Matthew 4:1-11

In the series “Heart-to-Heart Talks”

What’s the longest you’ve ever gone without food?  Maybe you’ve had to prepare for a medical test or treatment and were instructed to stop eating at least 12 hours before the test or procedure. Or you couldn’t eat for a couple of days because of an illness you had. Perhaps you’ve incorporated fasting into your Lenten discipline, and so you might skip daytime meals or not eat for an entire day in order to focus on your spiritual growth. 

When I worked directly in youth ministry before ministry and at my first couple of churches, we promoted an event to raise awareness and funds to fight world hunger. It was called the “30-Hour Famine.” Middle and high school students and adult leaders agreed not to eat for 30 hours and to spend time locked-in together studying scripture, engaging in service projects, playing games, and experiencing what hunger feels like.

If you’ve gone without food, you know how an empty stomach can affect you.  Your stomach growls. After some time, you might develop a headache, grow shaky or feel light-headed. As hunger grows, you start to feel weak.  Hungry people can be grumpy, or “hangry” as the Snickers’ wrapper calls it.  And as the Snickers ad campaign that over the years has featured Betty White playing football or Elton John in a rap battle, portrays it, “you’re not you when you’re hungry.”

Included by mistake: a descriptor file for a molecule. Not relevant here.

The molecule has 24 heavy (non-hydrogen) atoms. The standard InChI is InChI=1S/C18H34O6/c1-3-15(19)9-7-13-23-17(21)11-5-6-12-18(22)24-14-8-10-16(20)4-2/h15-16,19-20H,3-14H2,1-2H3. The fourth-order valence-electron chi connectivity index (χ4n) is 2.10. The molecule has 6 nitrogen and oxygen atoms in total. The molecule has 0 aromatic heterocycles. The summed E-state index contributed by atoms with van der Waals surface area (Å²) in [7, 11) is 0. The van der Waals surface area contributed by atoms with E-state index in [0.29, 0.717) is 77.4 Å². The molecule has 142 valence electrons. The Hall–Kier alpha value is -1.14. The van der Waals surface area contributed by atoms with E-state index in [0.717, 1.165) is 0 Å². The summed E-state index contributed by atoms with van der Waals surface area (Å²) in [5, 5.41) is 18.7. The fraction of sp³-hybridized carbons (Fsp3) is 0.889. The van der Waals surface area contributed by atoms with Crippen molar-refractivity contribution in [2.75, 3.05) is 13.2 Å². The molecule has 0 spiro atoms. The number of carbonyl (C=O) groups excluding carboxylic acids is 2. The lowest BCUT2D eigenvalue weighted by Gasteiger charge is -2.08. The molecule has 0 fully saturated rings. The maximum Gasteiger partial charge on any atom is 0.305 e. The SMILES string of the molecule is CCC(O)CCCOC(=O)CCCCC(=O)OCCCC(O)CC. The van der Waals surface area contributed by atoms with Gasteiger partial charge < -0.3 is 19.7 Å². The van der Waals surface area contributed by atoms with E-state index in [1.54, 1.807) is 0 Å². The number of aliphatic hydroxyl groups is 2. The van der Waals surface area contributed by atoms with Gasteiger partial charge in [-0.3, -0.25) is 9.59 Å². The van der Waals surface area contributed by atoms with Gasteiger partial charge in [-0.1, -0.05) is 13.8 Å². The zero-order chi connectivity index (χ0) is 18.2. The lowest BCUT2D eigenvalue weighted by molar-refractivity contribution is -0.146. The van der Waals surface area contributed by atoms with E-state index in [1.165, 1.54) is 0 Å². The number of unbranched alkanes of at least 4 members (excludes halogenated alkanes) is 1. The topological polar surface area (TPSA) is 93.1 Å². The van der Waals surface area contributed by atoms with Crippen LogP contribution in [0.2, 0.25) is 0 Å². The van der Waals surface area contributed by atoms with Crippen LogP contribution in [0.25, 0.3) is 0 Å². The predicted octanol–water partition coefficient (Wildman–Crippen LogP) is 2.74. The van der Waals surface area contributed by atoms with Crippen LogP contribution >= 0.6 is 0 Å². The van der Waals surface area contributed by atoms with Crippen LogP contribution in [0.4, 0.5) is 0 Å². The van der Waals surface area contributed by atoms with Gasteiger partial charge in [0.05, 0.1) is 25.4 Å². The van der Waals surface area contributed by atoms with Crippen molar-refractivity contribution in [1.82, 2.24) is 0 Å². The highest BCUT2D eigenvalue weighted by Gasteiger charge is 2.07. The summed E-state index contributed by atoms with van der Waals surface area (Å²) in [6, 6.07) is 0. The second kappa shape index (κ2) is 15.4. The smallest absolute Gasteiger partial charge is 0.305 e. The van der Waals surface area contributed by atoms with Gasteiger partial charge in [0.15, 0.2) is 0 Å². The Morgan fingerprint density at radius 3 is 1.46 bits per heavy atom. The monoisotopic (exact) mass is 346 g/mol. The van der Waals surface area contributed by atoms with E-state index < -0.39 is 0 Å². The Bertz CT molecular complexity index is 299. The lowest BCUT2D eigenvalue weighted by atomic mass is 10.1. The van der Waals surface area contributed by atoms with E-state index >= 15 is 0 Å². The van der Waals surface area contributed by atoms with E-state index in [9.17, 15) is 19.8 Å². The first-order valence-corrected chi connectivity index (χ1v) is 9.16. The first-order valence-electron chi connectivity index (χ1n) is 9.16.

Jesus probably wasn’t above these struggles – after all, he is both fully divine and fully human.  Still dripping wet from his baptism, the Spirit led him into the wilderness, where he fasted for 40 days and 40 nights.  Before he can find food or get to a town for help, he meets the tempter. Before he can begin his ministry or demonstrate his power, he reveals his humanity. He is famished.

The tempter opens the conversation with Jesus by attempting to take advantage of his hunger, encouraging Jesus to use his divine power to turn stones into bread.

Temptation comes to us in the same way. We are shaken or empty. Our heads hurt, or our hearts ache. When we are ready to lash out in anger, when we feel weak in body, mind or spirit, we have trouble resisting the temporary high of the bottle, the online purchase, or the text message we know better than to send. When we feel hollow enough, when we are frustrated or lonely, we may not have the impulse control to avoid that satisfyingly-greasy fried food, the lottery ticket, the flirtation with a coworker or neighbor, the harsh words we would never normally speak aloud.

For 40 days Jesus had lived without food, shelter or company. It might seem that he entered this conversation with the tempter at a disadvantage, weakened and vulnerable. But Jesus was not alone in the wilderness.

Sometimes we meet people who would willingly lead us into temptation. But let’s get real – more often, we become vulnerable to going astray when we’re leading ourselves, as though the proverbial angel and devil are on our shoulders debating the cost of giving into temptation.

“Go ahead, try it. No one will ever know.”

“But you and God will know.”

“Why shouldn’t I cheat (or lie or gossip or steal or fill in the blank)? Everybody does it. Besides, it will make me feel better about myself or my situation.”

“But you’ll hurt others and yourself.”

“I’m angry and hurting. I don’t like what’s going on. I’m in the right, so I’m justified in getting revenge or spreading rumors or fill in the blank bad behavior.”